Introduction to Android Fragments Tutorial

Huyen Tue Dao
fragment | noun | /’frag-mənt/
an isolated or incomplete part of something

android_fragments_001_sir_activity_and_fragments
A fragment can be many things, but for the purposes of this tutorial, it is a module of code that holds part of the behavior and/or UI of an activity. As the name intimates, fragments are not independent entities, but are subservient to a single activity.

In many ways, they resemble and echo the functionality of activities.

Imagine for a moment that you’re an activity. You have a lot to do, so you’d employ a few mini-me’s to run around and do your laundry and taxes in exchange for lodging and food. That’s kind of like the relationship between activities and fragments.

And just like you don’t actually need a few minions to do your bidding, you don’t have to use fragments. However, if you do use them and use them well, they can provide:

  • Modularity: dividing complex activity code across fragments for better organization and maintenance.
  • Reusability: placing behavior or UI parts into fragments that can be shared across multiple activities.
  • Adaptability: representing sections of a UI as different fragments and utilizing different layouts depending on screen orientation and size.

android_fragments_d001_why_fragments
In this introduction to Android fragments tutorial, you’ll build a mini encyclopedia of Rage Comics. The app will display a list of Rage Comics arranged in a grid. When a Rage Comic is selected, the app displays information about it. In this tutorial, you’ll learn:

  • How to create and add fragments to an activity.
  • How to let your fragments send information to an activity.
  • How to add and replace fragments by using transactions.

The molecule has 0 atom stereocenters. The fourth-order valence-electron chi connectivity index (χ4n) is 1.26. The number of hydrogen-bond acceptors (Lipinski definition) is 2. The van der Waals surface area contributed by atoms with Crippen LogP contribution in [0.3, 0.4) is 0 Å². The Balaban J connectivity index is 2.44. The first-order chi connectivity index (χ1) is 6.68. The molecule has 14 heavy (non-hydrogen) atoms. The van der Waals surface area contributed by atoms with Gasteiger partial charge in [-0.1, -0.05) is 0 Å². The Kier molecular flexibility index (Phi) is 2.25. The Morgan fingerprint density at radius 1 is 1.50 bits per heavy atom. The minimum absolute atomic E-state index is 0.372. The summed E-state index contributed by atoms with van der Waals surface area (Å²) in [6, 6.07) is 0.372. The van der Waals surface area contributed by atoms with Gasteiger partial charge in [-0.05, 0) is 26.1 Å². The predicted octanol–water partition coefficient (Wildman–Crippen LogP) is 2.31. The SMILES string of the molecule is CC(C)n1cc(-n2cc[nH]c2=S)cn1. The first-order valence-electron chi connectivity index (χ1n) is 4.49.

Note: This tutorial assumes you’re comfortable the basics of Android programming and understand what activity lifecycle means. If you’re brand new to Android, you should work through both the Android Tutorial for Beginners and the Introduction to Activities first.

The time has come to release the fragments!

Getting Started

Download the starter project and start Android Studio.

In the Welcome to Android Studio dialog, select Import project (Eclipse ADT, Gradle, etc.).
android_fragments_002_android_studio_welcome_screen

Choose the top-level directory of the starter project, and click OK.

android_fragments_003_android_studio_select_project

Check out the project, and you’ll find some resources like Strings and Drawables, XML layouts and an activity. They provide some boilerplate, layouts for your fragments, non-fragment code you’ll need, and a fragment class you’ll use later to write your own.

The MainActivity will host all your wee fragments, and RageComicListFragment contains code to display a list of the Rage Comic content so you can focus on fragments.

Build and run the project. You’ll see that it’s pretty quiet in there.
android_fragments_004_app_first_build

You’ll fix that…

android_fragments_005_app_soon

Fragment Lifecycle

Like an activity, a fragment has a full lifecycle, complete with events that occur at different points throughout. For instance, an event happens when the fragment becomes visible and active or when the fragment becomes unused and is removed.

Here’s a fragment lifecycle diagram from the official Android Developer documentation.android_fragments_d002_fragment_lifecycle

android_fragments_006_fragment_lifecycle_hmm

The following lifecycle events come into play when you add a fragment:

  • onAttach: when the fragment attaches to its host activity